(2) If you do get a credit card, try not to use it unless you have an emergency. Consider it your “just-in-case” credit card. A pair of boots on sale is not an emergency! (3) Don’t spend more than you can pay off in a month’s time. This was one of our giant mistakes. We maxed out the card all at once, and then tried to pay it off piece by piece, and it buried us. (Julie Anne Fidler, Adventures in Holy Matrimony)
• What is a man profited if he gains the whole world, and loses or forfeits himself? (Luke 9:25).
• My father gave me this [faulty] advice: “Get a credit card from a major store. Make a fairly large purchase —such as a television —then pay it all off the next month. That way you’ll establish a good credit rating for yourself.” Well-intentioned, says Christian financial counselor Dave Ramsey, but bad advice “unless you want to be in bondage to credit for the rest of your life.” The credit card was a luscious answer to the hunger for convenience and has become a staple of our financial diet. The problem with convenience is that it makes it too easy for us to redefine necessity. Mark Stevens, a systems administrator, says, “My wife and I used to use them for convenience, but lately they feel like more of a necessity to get from one paycheck to the next.” (Kate Bryant, from the Marriage Partnership article: “Holy Matri-Money”)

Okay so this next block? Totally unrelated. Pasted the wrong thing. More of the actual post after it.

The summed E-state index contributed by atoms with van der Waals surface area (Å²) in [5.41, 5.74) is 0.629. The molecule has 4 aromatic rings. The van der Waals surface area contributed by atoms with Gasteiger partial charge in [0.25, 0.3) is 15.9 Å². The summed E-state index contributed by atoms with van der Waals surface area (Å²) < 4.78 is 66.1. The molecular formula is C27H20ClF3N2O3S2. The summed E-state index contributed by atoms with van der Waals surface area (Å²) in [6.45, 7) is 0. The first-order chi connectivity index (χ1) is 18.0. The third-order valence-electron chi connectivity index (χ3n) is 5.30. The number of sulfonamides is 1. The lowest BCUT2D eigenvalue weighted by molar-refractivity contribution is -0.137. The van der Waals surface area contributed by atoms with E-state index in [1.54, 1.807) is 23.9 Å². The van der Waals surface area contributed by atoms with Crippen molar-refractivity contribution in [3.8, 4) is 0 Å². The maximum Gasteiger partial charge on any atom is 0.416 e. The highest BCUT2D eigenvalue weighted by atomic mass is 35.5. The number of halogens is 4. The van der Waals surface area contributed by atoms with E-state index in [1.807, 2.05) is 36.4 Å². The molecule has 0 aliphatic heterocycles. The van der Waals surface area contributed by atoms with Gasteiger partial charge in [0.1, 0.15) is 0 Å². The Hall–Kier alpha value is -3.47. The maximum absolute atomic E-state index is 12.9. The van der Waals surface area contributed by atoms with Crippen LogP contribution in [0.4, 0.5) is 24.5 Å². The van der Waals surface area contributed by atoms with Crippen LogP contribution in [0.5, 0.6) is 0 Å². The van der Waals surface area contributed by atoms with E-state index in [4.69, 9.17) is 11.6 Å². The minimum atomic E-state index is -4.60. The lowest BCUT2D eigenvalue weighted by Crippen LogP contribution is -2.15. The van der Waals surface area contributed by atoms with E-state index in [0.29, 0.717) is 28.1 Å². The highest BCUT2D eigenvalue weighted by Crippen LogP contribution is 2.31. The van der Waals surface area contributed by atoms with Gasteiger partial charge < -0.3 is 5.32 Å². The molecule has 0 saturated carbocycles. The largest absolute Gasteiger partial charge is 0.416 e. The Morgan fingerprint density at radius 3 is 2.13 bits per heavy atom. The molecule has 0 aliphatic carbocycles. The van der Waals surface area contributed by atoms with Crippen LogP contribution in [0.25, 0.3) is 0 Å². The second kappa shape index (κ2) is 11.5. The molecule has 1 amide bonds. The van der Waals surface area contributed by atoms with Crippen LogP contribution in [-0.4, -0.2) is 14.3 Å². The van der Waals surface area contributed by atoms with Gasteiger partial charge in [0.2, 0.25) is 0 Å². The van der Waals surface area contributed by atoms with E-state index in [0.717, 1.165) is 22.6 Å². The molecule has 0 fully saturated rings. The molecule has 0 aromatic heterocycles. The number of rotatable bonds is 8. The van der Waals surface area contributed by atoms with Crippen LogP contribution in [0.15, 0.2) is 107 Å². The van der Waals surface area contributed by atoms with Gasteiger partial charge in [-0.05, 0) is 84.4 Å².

• Research shows that simply using a credit card for the sake of convenience can make you spend at least thirty percent more than you otherwise would! (Ron Blue)
• It’s not the shopping that’s the problem —it’s the temptation to buy “more” while shopping.
• There is a way, which seems right to a man, but its end is the way of death (Proverbs 14:12).
• I didn’t know that every time someone checks your credit rating, it actually works against you. Had I known this, I wouldn’t have applied for everything under the sun. Just because you get a free lipstick for applying for a department store charge card doesn’t mean you should. When you sign your name on the dotted line, allowing companies to check you out, you lower your own credit score. I should have stopped applying for credit and saved those points for the many, many employers who would be checking my credit after I lost my jobs. (Which, by the way, is another reason to have as good a score as humanly possible.) (Julie Anne Fidler, Adventures in Holy Matrimony)
• The best way to get out of debt is little by little, and this process requires discipline. It almost always means changing your lifestyle and reordering your priorities. Unfortunately, there is no easier or less painful way out. (From the book, “The Christian’s Guide to Worry-free Money Management” by Daniel Busby, Kent Barber, and Robert Temple)
• If your attitude is, “Well, I’ve never been good with money that’s just the way I am,” your marriage has a problem already. If however, your attitude is, “I’ve never been good with money, but starting now I’m going to work on changing that,” you’re on the right track. (Josh McDowel, The Secret of Loving, pg. 235)